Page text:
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Fire pits add flare to the backyard gatherings

Fire pits add flare to the backyard gatherings
The Wave Fire Pit from Plodes Studio, which is made of curved plate steel and starts at $1755, is a minimalist take on a hot outdoor decor trend. (John Paul Plauché)

Leave it to a glowing, crackling fire to kick up the chatty and cozy factor at a backyard party.

Fire pits — which are portable or permanent troughs or bowls that contain the flames — are expected to be the most popular outdoor design element this year, according to a survey from the American Society of Landscape Architects.

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"We've gathered around the campfire to tell stories since time immemorial," said Lisa Gimmy, a local landscape architect who has overseen dozens of fire pit projects. "There's something very deep in human nature that likes to watch flames."

Pop star Celine Dion's Florida home — currently on the market for $45.5 million — boasts a round fire pit on a platform jutting into a pool. Earlier this year, actor Johnny Galecki sold his Hollywood Hills house —   which featured an angular fire pit on a wood deck — to fashion personalities Joe Zee and Rob Younkers.

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Unlike fireplaces, which are usually pricier and also blocked off on multiple sides, fire pits encourage 360-degree gathering. The Home Depot sells matching chimeneas — free-standing fireplaces often shaped like flower vases — designed to pair with its fire pits.

"Fire pits are a great way to extend the use of your patio both into fall and evening," said Hila Roberts, the retailer's merchant for patio and outdoor fireplaces. "We're [entering] our outdoor fire pit season in September, which nationwide will last through December and in L.A. will last even longer."

Costs run the gamut. The Home Depot and Lowe's sell prefabricated options starting at less than $100. Custom pits usually range from $3,500 to $8,000 but can easily head higher, according to Gimmy.

A project from landscape architect Lisa Gimmy features a stacked-stone fire pit framed by aloe plants, anchoring the garden.
A project from landscape architect Lisa Gimmy features a stacked-stone fire pit framed by aloe plants, anchoring the garden. (Jack Coyier)

Homeowners can build fire pits directly into their decks or lawns. Renters frequently opt for portable versions that are raised on wheels or stand on legs, like braziers.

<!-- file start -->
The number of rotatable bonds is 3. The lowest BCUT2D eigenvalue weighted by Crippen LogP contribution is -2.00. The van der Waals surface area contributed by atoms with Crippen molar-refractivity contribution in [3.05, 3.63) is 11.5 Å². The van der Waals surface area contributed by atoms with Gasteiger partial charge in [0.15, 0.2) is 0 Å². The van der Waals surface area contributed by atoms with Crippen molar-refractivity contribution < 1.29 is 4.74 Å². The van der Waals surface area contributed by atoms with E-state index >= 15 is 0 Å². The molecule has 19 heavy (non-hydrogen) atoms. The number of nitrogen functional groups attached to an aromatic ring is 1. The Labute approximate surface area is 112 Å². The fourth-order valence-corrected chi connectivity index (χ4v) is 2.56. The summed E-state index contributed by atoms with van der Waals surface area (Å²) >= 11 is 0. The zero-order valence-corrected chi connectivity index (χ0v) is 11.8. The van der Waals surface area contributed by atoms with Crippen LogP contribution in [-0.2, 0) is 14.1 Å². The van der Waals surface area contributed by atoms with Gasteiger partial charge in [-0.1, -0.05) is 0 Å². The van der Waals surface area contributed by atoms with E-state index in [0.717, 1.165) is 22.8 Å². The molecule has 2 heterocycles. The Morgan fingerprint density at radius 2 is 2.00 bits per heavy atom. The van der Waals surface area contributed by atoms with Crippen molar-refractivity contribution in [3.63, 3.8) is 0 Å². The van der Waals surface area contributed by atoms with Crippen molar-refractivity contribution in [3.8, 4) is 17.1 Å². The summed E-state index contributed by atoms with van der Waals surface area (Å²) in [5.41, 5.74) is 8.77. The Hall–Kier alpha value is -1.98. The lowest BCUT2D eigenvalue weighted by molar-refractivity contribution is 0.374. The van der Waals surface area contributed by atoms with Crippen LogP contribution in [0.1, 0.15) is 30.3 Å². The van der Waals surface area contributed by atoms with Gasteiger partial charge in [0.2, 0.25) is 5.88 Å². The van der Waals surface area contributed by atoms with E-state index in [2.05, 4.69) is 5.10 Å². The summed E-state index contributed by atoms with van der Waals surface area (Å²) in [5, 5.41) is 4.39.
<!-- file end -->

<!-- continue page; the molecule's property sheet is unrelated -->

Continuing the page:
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Fire pits in Southern California are often aesthetic. Gimmy said her clients don't use their fire pits for food preparation — s'mores and franks tend to fare better over wood-fueled flames, which some local regulations restrict due to wildfire concerns, she said.

Instead, many fire pits in the area rely on dedicated pipes that pump in natural gas, which creates clean-burning flames with the flip of a switch. Other models use tanks of liquid propane or even cans of gel fuel, which don't produce ashes.

The fire pits can sit above ground, often with a wide ledge where guests can place drinks and snacks. Other designs are sunk into the patio or yard, surrounded by a thick border to shield against sparks.

Gimmy said the rims around her fire pits are always more than 18-inches wide, so that the flames are two feet or more away from a toddler's arm or a stray pet.

"I've never had it be an issue," she said of safety concerns.

Many pits are square or round, but any shape is possible. The Plodes Studio design firm, for example, makes fire pits in undulating geometric shapes that bring to mind Richard Serra sculptures.

Often, the pits are built with concrete blocks, then faced on the exterior with stone veneer, finished stucco, brick or even porcelain. Inside, the flames are distributed through a special medium, such as heat-absorbent lava rock, crushed glass in various colors, ceramic balls, artificial logs, silica sand and more.

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But some fixtures are meant to be barer — just unfinished stainless steel or copper bowls and an upside-down gas ring that results in flames licking up across the metal.

Fire pits should be situated in open spaces, near a water source and away from dry grass, shrubs and tree branches, designers said. Many contractors add mesh covers or spread gravel as a base and across a surrounding radius to counteract stray embers.

Portable fire pits should be designed with heavier bases, said Roberts from Home Depot. Otherwise, she said, users can add sand to the bottom to help maintain stability and prevent overheating.

Many communities mandate that fire pits be set up at least 10 feet from any building, whereas some governments require official site inspections, according to Allstate Insurance Co. In certain areas vulnerable to wildfires, homeowners' insurance policies are contingent on fire pit disclosure.

Outdoor fire codes range from place to place — check with the local fire department for compliance.

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